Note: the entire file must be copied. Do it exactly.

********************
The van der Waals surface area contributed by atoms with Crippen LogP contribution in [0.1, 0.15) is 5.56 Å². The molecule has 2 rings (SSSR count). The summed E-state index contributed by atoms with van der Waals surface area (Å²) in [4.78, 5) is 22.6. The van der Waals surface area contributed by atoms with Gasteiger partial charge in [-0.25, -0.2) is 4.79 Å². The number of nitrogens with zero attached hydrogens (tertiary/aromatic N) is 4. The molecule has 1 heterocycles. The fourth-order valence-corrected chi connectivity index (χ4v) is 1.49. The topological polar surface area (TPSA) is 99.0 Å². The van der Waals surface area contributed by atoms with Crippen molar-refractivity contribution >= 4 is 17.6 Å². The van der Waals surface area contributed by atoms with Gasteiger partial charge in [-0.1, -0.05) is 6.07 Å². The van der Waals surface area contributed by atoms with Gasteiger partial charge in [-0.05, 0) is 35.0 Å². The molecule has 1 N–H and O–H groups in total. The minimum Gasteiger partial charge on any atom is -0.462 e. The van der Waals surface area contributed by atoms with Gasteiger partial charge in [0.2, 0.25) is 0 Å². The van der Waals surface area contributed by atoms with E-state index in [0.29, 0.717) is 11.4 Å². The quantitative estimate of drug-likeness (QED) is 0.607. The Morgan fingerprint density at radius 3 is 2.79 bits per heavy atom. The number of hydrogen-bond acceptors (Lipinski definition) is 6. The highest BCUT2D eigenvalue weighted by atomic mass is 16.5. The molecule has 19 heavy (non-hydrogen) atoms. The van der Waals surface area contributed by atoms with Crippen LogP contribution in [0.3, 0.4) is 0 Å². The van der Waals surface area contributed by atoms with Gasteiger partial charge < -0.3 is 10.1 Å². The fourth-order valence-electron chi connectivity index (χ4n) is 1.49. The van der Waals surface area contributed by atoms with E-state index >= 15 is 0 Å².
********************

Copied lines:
The van der Waals surface area contributed by atoms with Crippen LogP contribution in [0.1, 0.15) is 5.56 Å². The molecule has 2 rings (SSSR count). The summed E-state index contributed by atoms with van der Waals surface area (Å²) in [4.78, 5) is 22.6. The van der Waals surface area contributed by atoms with Gasteiger partial charge in [-0.25, -0.2) is 4.79 Å². The number of nitrogens with zero attached hydrogens (tertiary/aromatic N) is 4. The molecule has 1 heterocycles. The fourth-order valence-corrected chi connectivity index (χ4v) is 1.49. The topological polar surface area (TPSA) is 99.0 Å². The van der Waals surface area contributed by atoms with Crippen molar-refractivity contribution >= 4 is 17.6 Å². The van der Waals surface area contributed by atoms with Gasteiger partial charge in [-0.1, -0.05) is 6.07 Å². The van der Waals surface area contributed by atoms with Gasteiger partial charge in [-0.05, 0) is 35.0 Å². The molecule has 1 N–H and O–H groups in total. The minimum Gasteiger partial charge on any atom is -0.462 e. The van der Waals surface area contributed by atoms with Gasteiger partial charge in [0.2, 0.25) is 0 Å². The van der Waals surface area contributed by atoms with E-state index in [0.29, 0.717) is 11.4 Å². The quantitative estimate of drug-likeness (QED) is 0.607. The Morgan fingerprint density at radius 3 is 2.79 bits per heavy atom. The number of hydrogen-bond acceptors (Lipinski definition) is 6. The highest BCUT2D eigenvalue weighted by atomic mass is 16.5. The molecule has 19 heavy (non-hydrogen) atoms. The van der Waals surface area contributed by atoms with Crippen LogP contribution in [0.3, 0.4) is 0 Å². The van der Waals surface area contributed by atoms with Gasteiger partial charge < -0.3 is 10.1 Å². The fourth-order valence-electron chi connectivity index (χ4n) is 1.49. The van der Waals surface area contributed by atoms with E-state index >= 15 is 0 Å².